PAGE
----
RN: Yes. But I never stopped self-applying. What I was really saying in The Examined Life was that I was no longer as hardcore a libertarian as I had been before. But the rumors of my deviation (or apostasy!) from libertarianism were much exaggerated. I think this book makes clear the extent to which I still am within the general framework of libertarianism, especially the ethics chapter and its section on the “Core Principle of Ethics.”

So Nozick did not “disavow” libertarianism. Indeed, Tom Palmer adds a point that

David Schmidtz told at a forum about Schmidtz’s book from Cambridge University Press, Robert Nozick, held October 21, 2002 at the Cato Institute. According to David, Nozick told him that his alleged “apostasy” was mainly about rejecting the idea that to have a right is necessarily to have the right to alienate it, a thesis that he had reconsidered, on the basis of which reconsideration he concluded that some rights had to be inalienable. That represents, not a movement away from libertarianism, but a shift toward the mainstream of libertarian thought.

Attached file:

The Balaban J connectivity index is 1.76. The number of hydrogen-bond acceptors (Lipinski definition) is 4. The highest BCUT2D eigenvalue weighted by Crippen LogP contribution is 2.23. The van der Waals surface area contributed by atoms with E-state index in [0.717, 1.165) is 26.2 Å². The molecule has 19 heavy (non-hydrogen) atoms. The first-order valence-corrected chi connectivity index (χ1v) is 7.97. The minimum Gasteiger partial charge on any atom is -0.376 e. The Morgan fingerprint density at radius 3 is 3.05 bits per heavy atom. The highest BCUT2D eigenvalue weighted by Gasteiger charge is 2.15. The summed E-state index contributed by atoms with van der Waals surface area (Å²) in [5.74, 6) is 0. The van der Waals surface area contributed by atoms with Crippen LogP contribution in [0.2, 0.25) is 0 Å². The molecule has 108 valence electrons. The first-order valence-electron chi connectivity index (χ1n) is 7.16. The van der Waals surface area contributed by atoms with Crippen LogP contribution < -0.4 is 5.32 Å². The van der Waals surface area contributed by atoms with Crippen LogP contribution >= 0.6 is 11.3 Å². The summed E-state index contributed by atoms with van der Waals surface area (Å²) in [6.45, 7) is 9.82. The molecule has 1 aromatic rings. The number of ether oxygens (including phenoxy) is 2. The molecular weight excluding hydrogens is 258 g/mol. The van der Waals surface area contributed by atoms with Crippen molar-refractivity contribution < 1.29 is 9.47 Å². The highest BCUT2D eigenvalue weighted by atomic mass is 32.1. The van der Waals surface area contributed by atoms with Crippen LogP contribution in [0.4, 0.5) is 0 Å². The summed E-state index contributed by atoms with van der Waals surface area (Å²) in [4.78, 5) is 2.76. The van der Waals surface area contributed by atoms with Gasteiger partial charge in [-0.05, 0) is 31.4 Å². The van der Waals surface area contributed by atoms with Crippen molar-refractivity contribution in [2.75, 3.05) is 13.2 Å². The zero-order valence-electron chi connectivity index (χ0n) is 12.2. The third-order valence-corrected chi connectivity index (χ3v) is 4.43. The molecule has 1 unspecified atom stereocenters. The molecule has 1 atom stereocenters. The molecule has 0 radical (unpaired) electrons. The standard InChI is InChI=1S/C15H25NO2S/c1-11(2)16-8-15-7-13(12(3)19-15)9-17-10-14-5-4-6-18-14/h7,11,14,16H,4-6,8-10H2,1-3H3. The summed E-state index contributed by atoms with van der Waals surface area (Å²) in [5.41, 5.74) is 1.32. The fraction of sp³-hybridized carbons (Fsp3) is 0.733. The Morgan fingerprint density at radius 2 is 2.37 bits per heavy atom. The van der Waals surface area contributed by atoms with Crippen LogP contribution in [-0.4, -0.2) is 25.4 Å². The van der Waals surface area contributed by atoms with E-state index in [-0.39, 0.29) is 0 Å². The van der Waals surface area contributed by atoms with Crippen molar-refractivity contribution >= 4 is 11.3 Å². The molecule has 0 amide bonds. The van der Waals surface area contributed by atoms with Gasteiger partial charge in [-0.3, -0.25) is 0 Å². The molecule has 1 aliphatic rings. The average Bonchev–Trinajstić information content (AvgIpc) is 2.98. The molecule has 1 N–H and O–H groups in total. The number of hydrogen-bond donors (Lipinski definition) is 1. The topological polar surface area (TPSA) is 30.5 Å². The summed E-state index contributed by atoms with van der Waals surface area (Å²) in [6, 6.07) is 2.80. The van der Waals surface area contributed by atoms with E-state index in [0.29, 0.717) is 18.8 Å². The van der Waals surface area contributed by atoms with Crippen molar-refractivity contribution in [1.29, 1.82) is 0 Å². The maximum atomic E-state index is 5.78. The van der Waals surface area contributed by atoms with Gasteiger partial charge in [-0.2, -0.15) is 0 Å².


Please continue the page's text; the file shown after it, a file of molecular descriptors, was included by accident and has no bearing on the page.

Metcalf’s criticisms of libertarianism will have to stand on their own, as will libertarianism itself. He doesn’t have Nozick on his side. As for Metcalf’s final complaint that advocates of a more expansive state have been “hectored into silence” by the vast libertarian power structure, well, I am, if not hectored, at least stunned into silence.

P.S. Matt Welch notes that if Metcalf doesn’t have Nozick on his side, at least he has Ann Coulter.

Medicare Reform: Throwing Wasserman-Schultz ‘to the Wolves’

On CBS’s Face the Nation, Democratic National Committee chair Rep. Debbie Wasserman-Schultz (FL) said this of the House Republicans’ Medicare reform plan: